Thus, the Maximus IV Extreme can be made to work normally but it doesn’t do that by default. Now what about overclocking? Unfortunately, this model lacks the handy OC Tuner Utility available in the BIOS of some LGA1156 products from ASUS. When selected, this utility can increase the base clock rate step by step, restarting the mainboard after each increase. LGA1155 processors are overclocked by increasing the frequency multiplier rather than the base clock rate and ASUS may just have not found an algorithm to implement this. Instead, you can use the CPU Level Up feature which increases the CPU clock rate to 4.2 or 4.6 GHz. This way of overclocking, typical of MSI mainboards, is not optimal, though. The CPU multiplier and voltage are increased but the power-saving technologies get disabled, so the CPU just works at the set frequency without lowering it and the voltage when idle.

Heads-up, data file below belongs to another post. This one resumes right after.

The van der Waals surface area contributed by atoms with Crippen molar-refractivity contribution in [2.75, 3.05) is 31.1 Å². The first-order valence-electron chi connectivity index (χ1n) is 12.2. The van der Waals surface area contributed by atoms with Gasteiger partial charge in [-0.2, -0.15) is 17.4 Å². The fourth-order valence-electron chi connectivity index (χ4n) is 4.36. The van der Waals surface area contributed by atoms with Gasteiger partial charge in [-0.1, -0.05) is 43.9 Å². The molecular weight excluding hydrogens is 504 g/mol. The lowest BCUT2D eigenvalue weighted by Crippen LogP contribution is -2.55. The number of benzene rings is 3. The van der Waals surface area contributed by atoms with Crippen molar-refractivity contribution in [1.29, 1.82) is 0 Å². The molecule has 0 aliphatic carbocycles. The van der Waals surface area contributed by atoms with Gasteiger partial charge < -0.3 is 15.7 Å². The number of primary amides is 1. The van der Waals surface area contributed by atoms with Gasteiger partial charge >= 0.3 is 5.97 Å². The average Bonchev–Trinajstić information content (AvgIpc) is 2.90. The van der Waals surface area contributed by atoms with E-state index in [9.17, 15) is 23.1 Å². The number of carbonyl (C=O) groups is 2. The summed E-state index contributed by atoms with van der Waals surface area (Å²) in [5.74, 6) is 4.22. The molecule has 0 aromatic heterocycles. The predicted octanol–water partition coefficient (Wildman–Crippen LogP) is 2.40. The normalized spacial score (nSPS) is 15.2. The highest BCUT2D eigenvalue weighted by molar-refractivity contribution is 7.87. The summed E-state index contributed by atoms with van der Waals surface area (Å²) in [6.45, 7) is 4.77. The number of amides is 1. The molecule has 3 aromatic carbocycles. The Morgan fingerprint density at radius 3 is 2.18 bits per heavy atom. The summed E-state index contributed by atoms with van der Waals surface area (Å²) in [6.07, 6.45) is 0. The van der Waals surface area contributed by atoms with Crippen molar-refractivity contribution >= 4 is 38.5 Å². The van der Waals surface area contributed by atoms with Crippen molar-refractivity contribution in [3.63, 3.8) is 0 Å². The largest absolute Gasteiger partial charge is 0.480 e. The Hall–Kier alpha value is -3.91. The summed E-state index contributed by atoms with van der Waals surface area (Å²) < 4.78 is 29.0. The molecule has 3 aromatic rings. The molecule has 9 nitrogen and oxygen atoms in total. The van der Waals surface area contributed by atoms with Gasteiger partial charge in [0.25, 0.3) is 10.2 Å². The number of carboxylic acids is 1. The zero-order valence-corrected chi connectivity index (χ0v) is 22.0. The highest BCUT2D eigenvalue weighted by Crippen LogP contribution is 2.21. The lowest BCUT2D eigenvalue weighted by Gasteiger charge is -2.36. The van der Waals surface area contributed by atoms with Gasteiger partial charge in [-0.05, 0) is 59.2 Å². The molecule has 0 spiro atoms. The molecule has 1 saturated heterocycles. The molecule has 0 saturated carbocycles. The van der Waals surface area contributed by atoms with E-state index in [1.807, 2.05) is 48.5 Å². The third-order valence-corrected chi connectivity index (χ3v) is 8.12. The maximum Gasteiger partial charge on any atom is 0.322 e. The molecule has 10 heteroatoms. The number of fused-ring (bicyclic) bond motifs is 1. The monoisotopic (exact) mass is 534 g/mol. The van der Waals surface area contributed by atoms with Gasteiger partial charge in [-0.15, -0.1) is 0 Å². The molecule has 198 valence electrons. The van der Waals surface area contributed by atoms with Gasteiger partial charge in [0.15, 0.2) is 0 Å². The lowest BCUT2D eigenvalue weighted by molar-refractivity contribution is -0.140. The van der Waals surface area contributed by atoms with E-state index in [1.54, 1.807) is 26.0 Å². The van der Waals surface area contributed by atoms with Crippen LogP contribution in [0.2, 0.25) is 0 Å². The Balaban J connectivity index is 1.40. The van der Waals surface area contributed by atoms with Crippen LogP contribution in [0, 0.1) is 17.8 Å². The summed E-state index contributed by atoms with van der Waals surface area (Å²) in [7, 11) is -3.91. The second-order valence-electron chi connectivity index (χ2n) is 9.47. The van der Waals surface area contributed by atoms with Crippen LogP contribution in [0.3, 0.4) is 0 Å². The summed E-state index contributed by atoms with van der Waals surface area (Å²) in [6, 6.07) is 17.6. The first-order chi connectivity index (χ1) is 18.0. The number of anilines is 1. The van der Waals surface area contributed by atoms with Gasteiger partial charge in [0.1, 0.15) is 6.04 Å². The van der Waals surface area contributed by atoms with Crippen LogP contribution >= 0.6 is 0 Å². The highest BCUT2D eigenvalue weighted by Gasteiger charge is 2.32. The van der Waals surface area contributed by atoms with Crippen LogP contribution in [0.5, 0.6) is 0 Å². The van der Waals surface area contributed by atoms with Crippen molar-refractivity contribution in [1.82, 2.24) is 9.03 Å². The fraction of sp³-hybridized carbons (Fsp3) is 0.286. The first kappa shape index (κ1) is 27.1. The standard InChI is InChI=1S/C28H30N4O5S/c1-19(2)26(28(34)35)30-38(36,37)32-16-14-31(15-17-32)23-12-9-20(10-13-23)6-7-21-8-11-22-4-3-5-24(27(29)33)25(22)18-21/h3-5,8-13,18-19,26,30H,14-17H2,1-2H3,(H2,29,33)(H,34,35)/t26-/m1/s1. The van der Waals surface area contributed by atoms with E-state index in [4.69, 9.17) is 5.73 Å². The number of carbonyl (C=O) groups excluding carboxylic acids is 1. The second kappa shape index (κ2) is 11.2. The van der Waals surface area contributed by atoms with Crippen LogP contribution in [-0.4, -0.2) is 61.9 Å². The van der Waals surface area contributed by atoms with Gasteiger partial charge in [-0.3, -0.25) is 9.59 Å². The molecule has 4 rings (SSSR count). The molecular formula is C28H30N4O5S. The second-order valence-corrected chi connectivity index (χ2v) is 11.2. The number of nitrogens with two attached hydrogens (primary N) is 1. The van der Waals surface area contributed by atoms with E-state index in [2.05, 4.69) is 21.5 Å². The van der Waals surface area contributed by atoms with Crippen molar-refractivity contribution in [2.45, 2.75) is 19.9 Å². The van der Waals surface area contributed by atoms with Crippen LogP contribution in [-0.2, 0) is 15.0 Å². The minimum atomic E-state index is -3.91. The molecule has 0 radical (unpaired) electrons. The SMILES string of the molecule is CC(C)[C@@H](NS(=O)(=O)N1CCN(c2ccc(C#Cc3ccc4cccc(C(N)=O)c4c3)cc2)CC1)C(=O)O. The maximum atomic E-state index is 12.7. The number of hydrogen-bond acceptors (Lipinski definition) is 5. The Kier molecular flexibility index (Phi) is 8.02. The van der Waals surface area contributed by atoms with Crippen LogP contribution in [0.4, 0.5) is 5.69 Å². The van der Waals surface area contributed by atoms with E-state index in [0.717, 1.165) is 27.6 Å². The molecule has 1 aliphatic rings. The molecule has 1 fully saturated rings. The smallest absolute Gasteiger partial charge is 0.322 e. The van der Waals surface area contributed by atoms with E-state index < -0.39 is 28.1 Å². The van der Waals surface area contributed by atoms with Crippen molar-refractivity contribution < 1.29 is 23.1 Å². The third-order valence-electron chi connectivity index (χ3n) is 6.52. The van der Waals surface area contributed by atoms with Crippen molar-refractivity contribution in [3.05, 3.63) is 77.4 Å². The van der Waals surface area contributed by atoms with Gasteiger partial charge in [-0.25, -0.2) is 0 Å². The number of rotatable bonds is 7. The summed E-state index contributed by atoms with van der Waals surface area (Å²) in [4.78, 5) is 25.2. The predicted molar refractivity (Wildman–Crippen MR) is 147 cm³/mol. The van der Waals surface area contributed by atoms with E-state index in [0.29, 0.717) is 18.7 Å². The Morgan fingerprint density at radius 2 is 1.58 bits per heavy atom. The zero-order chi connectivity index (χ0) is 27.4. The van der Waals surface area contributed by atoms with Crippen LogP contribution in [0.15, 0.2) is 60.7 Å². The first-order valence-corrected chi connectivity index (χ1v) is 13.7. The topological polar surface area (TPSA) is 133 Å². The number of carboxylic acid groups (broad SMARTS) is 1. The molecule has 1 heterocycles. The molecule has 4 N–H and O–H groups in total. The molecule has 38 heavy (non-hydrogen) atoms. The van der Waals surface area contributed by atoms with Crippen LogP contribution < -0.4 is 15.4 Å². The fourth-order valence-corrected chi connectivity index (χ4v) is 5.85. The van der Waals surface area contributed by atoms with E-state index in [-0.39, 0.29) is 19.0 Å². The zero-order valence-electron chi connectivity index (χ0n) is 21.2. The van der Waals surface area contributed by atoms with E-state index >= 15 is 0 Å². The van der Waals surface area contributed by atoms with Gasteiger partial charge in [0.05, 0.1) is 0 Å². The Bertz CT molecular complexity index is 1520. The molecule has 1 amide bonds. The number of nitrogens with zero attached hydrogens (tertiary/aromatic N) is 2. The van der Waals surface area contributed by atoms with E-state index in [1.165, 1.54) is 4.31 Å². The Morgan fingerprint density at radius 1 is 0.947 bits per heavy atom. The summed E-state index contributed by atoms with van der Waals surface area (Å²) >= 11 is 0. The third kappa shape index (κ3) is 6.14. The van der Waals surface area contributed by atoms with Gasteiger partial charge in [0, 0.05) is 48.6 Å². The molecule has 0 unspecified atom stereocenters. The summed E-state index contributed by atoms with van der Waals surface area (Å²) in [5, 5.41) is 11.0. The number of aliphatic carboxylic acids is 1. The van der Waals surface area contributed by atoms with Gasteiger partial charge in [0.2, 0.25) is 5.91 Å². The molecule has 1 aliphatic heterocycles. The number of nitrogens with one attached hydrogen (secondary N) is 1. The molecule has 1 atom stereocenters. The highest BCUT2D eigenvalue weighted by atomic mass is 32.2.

In our recent review of the Gigabyte G1.Sniper 2 mainboard we praised its automatic overclocking feature called O.C.Button. When the button is pressed again or the system is rebooted, the mainboard returns to its default settings, which means that you don't have to keep your computer overclocked all the time but can get a performance boost only when you really need it.
ASUS mainboards have long had a Go button which serves the same purpose. Moreover, with Gigabyte mainboards you have to use automatically selected parameters whereas ASUS ones allow you to specify what parameters are going to be used when you press Go. On the other hand, Gigabyte makes the O.C.Button easily accessible via a control panel you can insert into a 5.25-inch bay. ASUS's Go button is only easy to use on an open testbed. We don't think anyone uses it on a regular basis.